Since+the+1990%E2%80%99s%2C+elected+officials+in+numerous+states+have+made+unsuccessful+attempts+to+lower+the+voting+age+to+16%2C+sometimes+even+younger.+A+constitutional+amendment+to+lower+the+US+voting+age+to+16+would+require+approval+from+two-thirds+of+both+houses+of+Congress+and+three-fourths+of+the+state+legislatures.+Yet%2C+the+majority+of+Americans+oppose+this+idea+due+to+adolescents%E2%80%99+lack+of+maturity+and+knowledge+of+politics.+

Hannah Gresham

Since the 1990’s, elected officials in numerous states have made unsuccessful attempts to lower the voting age to 16, sometimes even younger. A constitutional amendment to lower the US voting age to 16 would require approval from two-thirds of both houses of Congress and three-fourths of the state legislatures. Yet, the majority of Americans oppose this idea due to adolescents’ lack of maturity and knowledge of politics.

Why the voting age should not change to 16

In 1971, the 26th amendment lowered the minimum voting age from 21 to 18, allowing millions of young Americans to influence and participate in their government. Now, a great deal of Americans wants to lower the minimum age once again, creating movements to expand the age to 17 and 16.

Numerous countries, while in the minority, allow 16-year-olds to vote in elections. However, the majority of Americans question whether this idea will benefit the country or not. According to a 2019 Hill-HarrisX poll, a staggering 75% of registered voters opposed allowing 17-year-olds to vote and 84% opposed allowing 16-year-olds to vote. These numbers alone present enough reason to dismiss the option, seeing as every age group in the poll opposed lowering the voting age to 16 or 17, though younger respondents supported the notion more than older participants.

One school of thought states that with the addition of 16 and 17-year-old voters, the young voter turnout would rise. While the turnout has increased dramatically in recent years, numbers continue to stay lower than desired. Less than half of young people (ages 18-29) voted in the 2016 elections, and the numbers raised only slightly in 2020. Critics believe young voters under the age of 18 may simply mirror their slightly older demographic, as the government provides them with no major incentive to vote. Yet, the reason behind these statistics remains unclear. It could reflect the adolescents’ lack of motivation and interest in government or even their distaste for democracy as a whole.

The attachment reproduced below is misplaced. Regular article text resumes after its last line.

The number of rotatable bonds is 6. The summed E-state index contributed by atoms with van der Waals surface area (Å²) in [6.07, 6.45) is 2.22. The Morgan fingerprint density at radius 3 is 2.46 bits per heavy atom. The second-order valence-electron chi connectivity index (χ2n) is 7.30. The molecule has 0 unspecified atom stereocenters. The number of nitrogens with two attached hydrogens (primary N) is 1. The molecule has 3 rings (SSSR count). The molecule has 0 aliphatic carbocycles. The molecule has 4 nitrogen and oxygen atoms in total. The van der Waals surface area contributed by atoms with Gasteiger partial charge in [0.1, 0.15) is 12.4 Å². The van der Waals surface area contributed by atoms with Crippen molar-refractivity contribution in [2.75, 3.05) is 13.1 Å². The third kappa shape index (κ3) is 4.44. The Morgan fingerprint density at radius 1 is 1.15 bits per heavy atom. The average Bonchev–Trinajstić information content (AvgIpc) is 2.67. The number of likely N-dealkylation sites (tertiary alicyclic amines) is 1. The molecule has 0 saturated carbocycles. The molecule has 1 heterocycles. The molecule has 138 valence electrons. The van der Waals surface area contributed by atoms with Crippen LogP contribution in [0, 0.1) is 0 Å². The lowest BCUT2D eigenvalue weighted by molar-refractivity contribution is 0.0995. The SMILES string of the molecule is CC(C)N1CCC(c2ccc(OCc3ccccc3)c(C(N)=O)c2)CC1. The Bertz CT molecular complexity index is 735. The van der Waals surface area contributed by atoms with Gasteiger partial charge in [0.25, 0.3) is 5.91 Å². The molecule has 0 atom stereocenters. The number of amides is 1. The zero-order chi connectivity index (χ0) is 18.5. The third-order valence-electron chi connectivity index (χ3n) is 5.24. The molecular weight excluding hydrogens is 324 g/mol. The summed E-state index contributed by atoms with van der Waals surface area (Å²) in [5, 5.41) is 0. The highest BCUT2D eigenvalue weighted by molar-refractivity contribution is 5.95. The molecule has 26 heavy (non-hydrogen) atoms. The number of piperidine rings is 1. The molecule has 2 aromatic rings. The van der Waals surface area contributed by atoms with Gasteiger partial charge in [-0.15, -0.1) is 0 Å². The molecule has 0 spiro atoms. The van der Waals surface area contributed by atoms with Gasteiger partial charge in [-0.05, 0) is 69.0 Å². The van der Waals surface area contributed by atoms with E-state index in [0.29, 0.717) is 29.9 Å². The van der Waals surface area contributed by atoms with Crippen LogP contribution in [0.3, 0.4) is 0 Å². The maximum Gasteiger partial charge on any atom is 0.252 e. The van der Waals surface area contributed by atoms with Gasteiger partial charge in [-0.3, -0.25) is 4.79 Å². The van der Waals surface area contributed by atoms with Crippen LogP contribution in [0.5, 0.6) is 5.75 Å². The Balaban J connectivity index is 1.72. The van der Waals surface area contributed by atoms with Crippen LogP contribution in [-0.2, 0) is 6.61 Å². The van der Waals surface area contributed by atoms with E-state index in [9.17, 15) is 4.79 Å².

Both millennials and generation Z display a lack of faith in the U.S.’ current government structure. The addition of new voters would not fix this disillusioned vision they hold, and adolescents would not jump at the chance to vote. While voting remains the key to a proper democracy, in recent years through both social media and social riots the aversion to this system became clear. Critics doubt that the people who resent this structure would participate in it. 

Additionally, most adolescents do not possess the knowledge required to make an educated decision about their representatives. Their government and history classes rarely cover the current state of the U.S. government, so while they usually possess a basic understanding of how the government works, most do not harbor the knowledge older individuals do. Sure, a select number of individuals contain the necessary information to vote, but the average 16-year-old does not. 

“At 16 I was very immature, and just two years have changed me a lot. Most 16 years olds don’t know anything about politics and lack the maturity to participate in voting. They wouldn’t take it seriously if they can’t even take school seriously,” senior Ameera Hawthorne said. 

Social media also plays a major role in this process and frequently portrays biased and faulty versions of people. These sites shape teenagers’ opinions and provide them with ideas that do not always consider both sides of the spectrum. Moreover, most of these young adults do not stay up to date on politics, focusing more on trends and social media. So, their votes would reflect their expressive tendencies instead of instrumental considerations, and numerous young adults would vote just for the sake of voting. 

Countless activists use whataboutism in their arguments, such as “if we can let them drive, we should let them vote”. Yet, this dispute can reverse to “well if we can let them drive, we can let them carry a firearm” or “if we can let them drive, we can lower the draft age”. Just because they can, does not mean they should. A mere two years can make all the difference in young adults due to their rapidly growing and developing brains. Tests conducted by the American Psychological Association proved that “while adolescents may reason as well as adults, their emotional maturity lags”. Their logical reasoning and basic information processing develop faster than other systems, and therefore emotion drives plenty of their decisions.

While 16-year-olds must participate in various “adult” responsibilities, they still reside under their parents/guardians’ care until 18. Waiting until 18 to vote will allow them to venture out and form their own opinions on the world, as well as learn to make decisions based on facts instead of emotion. 

“The majority of the world set their voting age at 18, which I believe is a perfect age. You’re just out of high school and taking on adult responsibilities, and able to partake in the privilege of voting. 16-year-olds need a lot of growing and learning to do before they can make this major decision,” senior Carson Jackson said. 

 

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